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Knoedler Curdler: Rosales Guilty-Plea Agreement Calls for Her Cooperation with Prosecutors UPDATED


The signatures on today’s plea agreement between the Glafira Rosales and the U.S. Attorney’s office

In his press release providing the details of today’s guilty plea by art dealer Glafira Rosales in the fake paintings case involving sales of works through Knoedler and Julian Weissman galleries (neither of which has been charged and both of which have denied knowledge that the paintings were fake), Preet Bharara, the U.S. Attorney for the Southern District of New York, noted that Rosales had admitted participating in “a scheme to sell more than 60 fake works of modern art to two New York art galleries. Her victims paid more than $80 million for the fake works.

The U.S. Attorney’s press release also states:

Rosales, 57, of Sands Point, New York, pled guilty to nine counts….[Her] total maximum term of imprisonment is 99 years. She also agreed to forfeit $33,200,000, including her home in Sands Point, New York, and to pay restitution in an amount not to exceed $81 million.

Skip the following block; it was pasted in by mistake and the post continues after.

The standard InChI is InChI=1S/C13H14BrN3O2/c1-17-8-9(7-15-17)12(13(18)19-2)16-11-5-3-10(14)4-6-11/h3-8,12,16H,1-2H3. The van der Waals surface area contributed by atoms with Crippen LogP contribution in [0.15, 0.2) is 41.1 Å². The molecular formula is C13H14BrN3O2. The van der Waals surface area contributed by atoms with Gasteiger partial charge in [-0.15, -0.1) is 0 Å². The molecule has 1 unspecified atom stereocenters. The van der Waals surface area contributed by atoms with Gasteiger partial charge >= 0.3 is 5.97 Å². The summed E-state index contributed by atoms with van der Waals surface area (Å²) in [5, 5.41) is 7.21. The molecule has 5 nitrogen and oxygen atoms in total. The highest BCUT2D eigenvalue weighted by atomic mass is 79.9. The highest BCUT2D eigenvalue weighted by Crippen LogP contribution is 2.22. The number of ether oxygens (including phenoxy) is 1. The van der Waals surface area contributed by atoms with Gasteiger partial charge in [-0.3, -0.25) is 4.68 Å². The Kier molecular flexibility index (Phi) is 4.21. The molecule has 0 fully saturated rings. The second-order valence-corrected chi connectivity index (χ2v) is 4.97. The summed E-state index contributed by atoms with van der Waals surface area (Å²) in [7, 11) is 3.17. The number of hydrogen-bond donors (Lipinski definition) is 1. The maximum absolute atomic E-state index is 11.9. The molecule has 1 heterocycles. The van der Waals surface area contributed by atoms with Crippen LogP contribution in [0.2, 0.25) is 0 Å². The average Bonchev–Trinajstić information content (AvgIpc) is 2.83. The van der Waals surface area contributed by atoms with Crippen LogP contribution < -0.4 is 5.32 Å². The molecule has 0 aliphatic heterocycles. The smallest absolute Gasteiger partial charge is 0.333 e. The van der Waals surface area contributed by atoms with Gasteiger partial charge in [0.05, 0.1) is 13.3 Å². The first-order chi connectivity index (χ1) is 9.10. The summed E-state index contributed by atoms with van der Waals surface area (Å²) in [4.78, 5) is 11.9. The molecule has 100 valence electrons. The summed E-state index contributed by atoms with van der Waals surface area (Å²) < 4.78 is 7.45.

What the press release doesn’t mention is that Rosales has agreed to cooperate with prosecutors, providing additional information she may have about the case and others who may have been involved.

Here’s an image of the relevant passage in the signed plea agreement (which you can read in full, here):


What’s more, if the U.S. Attorney’s Office “determines that Rosales has provided substantial assistance in an investigation or prosecution, and if she has fully complied with the understandings” that are contained in the plea agreement, the prosecutors will recommend that the U.S. District Court Judge weigh that cooperation in determining the severity of the sentence.

Rosales’ agreement to cooperate would seem to support previous speculation that the prosecutors may seek additional indictments related to this case.

Time and Bharara may soon tell. Rosales is scheduled to be sentenced on Mar. 18.

UPDATE: As of Feb. 10, 2016, the sentencing had yet to occur.

an ArtsJournal blog